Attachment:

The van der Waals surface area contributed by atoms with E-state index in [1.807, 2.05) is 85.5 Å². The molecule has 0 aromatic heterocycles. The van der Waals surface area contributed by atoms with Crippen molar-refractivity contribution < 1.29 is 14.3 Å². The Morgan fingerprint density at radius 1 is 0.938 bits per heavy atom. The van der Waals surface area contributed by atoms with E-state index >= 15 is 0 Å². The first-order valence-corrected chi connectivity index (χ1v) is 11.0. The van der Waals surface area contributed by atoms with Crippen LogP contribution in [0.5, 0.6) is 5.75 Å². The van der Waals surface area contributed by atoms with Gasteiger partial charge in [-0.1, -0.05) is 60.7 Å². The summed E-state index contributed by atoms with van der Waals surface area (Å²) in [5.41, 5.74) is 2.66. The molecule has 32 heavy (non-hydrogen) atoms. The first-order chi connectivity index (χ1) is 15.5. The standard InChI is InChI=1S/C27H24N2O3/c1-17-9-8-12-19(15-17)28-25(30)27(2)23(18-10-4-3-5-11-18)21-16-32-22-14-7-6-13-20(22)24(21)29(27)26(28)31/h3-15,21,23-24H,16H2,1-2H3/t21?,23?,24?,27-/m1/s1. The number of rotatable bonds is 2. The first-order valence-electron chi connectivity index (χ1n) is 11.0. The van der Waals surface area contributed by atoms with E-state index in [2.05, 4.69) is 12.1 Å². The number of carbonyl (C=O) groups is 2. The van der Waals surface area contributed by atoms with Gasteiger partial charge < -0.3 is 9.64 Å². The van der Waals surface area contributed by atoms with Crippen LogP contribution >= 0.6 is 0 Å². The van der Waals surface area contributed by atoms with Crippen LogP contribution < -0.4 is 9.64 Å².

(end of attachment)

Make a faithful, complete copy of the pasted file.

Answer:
The van der Waals surface area contributed by atoms with E-state index in [1.807, 2.05) is 85.5 Å². The molecule has 0 aromatic heterocycles. The van der Waals surface area contributed by atoms with Crippen molar-refractivity contribution < 1.29 is 14.3 Å². The Morgan fingerprint density at radius 1 is 0.938 bits per heavy atom. The van der Waals surface area contributed by atoms with E-state index >= 15 is 0 Å². The first-order valence-corrected chi connectivity index (χ1v) is 11.0. The van der Waals surface area contributed by atoms with Crippen LogP contribution in [0.5, 0.6) is 5.75 Å². The van der Waals surface area contributed by atoms with Gasteiger partial charge in [-0.1, -0.05) is 60.7 Å². The summed E-state index contributed by atoms with van der Waals surface area (Å²) in [5.41, 5.74) is 2.66. The molecule has 32 heavy (non-hydrogen) atoms. The first-order chi connectivity index (χ1) is 15.5. The standard InChI is InChI=1S/C27H24N2O3/c1-17-9-8-12-19(15-17)28-25(30)27(2)23(18-10-4-3-5-11-18)21-16-32-22-14-7-6-13-20(22)24(21)29(27)26(28)31/h3-15,21,23-24H,16H2,1-2H3/t21?,23?,24?,27-/m1/s1. The number of rotatable bonds is 2. The first-order valence-electron chi connectivity index (χ1n) is 11.0. The van der Waals surface area contributed by atoms with E-state index in [2.05, 4.69) is 12.1 Å². The number of carbonyl (C=O) groups is 2. The van der Waals surface area contributed by atoms with Gasteiger partial charge < -0.3 is 9.64 Å². The van der Waals surface area contributed by atoms with Crippen LogP contribution >= 0.6 is 0 Å². The van der Waals surface area contributed by atoms with Crippen LogP contribution < -0.4 is 9.64 Å².